A good number of flights to and from various Asian cities have a Hong Kong layover — for a few hours or even much longer, like our layover of 17 hours. No need to hunker down in the airport, though. Hong Kong has made a quick trip into town such child’s play. So go ahead, pop in for a meal, a walk, the famous Hong Kong waterfront light show, or even a night’s sleep.
The transit is so easy, you really don’t need us to tell you how to do it! But we know, we know, it’s a little disconcerting if you don’t know in advance what’s going to happen. So HI Travel Tales will put your mind at ease. Read on….
Enough time to head in for a Hong Kong layover?
Do you have enough time to go into the city? Without luggage, you won’t likely need more than an hour or perhaps a little more to get into town. If you arrive back to the airport two hours prior to your flight, you may need up to three hours to get back in allowing time to get to the city station and take the train. That’s four hours, give or take, depending on the type of traveler you are – cut it close or allow so much extra time you drive companions crazy.
With that in mind, here is our quick list of tips and how-to’s for your Hong Kong layover.
Plan your layover
- Double-check when you check in for your first leg that your luggage is checked all the way through to your destination. Who wants to schlepp a suitcase around for a few hours on a Hong Kong layover? Plan in advance, as we did, and pack a separate bag with any essentials for the length of your stay. In our case, that meant a few toiletries, a change of clothes, and our personal electronics and essentials.
- If you are there overnight, as we were, pick out an inexpensive hotel that is just good enough for a good sleep. We decided we were not up to staying up all night, nor did we want to crash on a chair in the airport. If money is no object, then any hotel will be willing to accept about 10 or more times what we paid (see our HITT Tip, below).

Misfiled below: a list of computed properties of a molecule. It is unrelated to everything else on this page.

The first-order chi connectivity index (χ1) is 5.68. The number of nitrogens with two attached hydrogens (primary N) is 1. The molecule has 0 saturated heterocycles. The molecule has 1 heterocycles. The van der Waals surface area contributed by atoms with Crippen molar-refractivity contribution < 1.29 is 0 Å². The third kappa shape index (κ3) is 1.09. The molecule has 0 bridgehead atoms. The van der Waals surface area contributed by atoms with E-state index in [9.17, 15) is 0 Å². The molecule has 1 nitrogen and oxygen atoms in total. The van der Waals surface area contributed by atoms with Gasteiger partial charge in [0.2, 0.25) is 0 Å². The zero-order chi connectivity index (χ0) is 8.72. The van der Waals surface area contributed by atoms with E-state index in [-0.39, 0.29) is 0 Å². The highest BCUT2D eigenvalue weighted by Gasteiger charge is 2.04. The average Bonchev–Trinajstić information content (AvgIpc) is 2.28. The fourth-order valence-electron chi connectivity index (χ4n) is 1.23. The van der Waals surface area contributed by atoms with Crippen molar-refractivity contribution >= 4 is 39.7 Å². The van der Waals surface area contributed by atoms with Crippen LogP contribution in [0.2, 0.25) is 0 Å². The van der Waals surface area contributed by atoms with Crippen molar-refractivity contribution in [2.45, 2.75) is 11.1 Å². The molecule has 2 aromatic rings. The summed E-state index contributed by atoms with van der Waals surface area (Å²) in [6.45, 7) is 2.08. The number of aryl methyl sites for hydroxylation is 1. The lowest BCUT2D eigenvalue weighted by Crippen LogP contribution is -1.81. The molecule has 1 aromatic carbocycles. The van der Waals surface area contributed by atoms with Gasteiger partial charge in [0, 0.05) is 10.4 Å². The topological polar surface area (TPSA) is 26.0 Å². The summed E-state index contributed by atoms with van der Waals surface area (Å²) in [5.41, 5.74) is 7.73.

Customs and airport transit
We have read a lot of concerns online about getting out of customs and security. Rest easy, my friends. This is so easy. Customs? What customs? Your baggage is checked through so you whip right out of the airport, no questions asked. Show your passport to enter and that’s it. You’re on your way to the city of lights and skyscrapers. All good there?
Click here to see a map of the arrival area and some arrival information. Click here to see an interactive map of the entire airport, or download PDF maps if you prefer.
Airport Express best for Hong Kong layover
We found out why the local transit railway MTR and its Airport Express is one of the leading systems in the world. What efficiency! No need to worry about missing one and having to wait an hour. They run every 10 minutes, from early to late.
Plenty of signage is everywhere, as well as very helpful English-speaking assistants. Really, you can’t miss it. Really!
What to expect on transit into Hong Kong
Assuming you have chosen a hotel (if you are overnighting) close to either Kowloon station or Hong Kong central station, it’s easy. Those are the two stops for the Express line from the airport. Travel time from the airport to Hong Kong station is 24 minutes and of course a few minutes less for Kowloon, the stop prior. Click here for a MTR system map; the airport is at the far left on the green line; follow that line to the right and you’ll see Kowloon just after Olympic station, with Hong Kong across the water just after that. Kowloon is where things are “happening,” while Hong Kong Island is much nicer — and more expensive.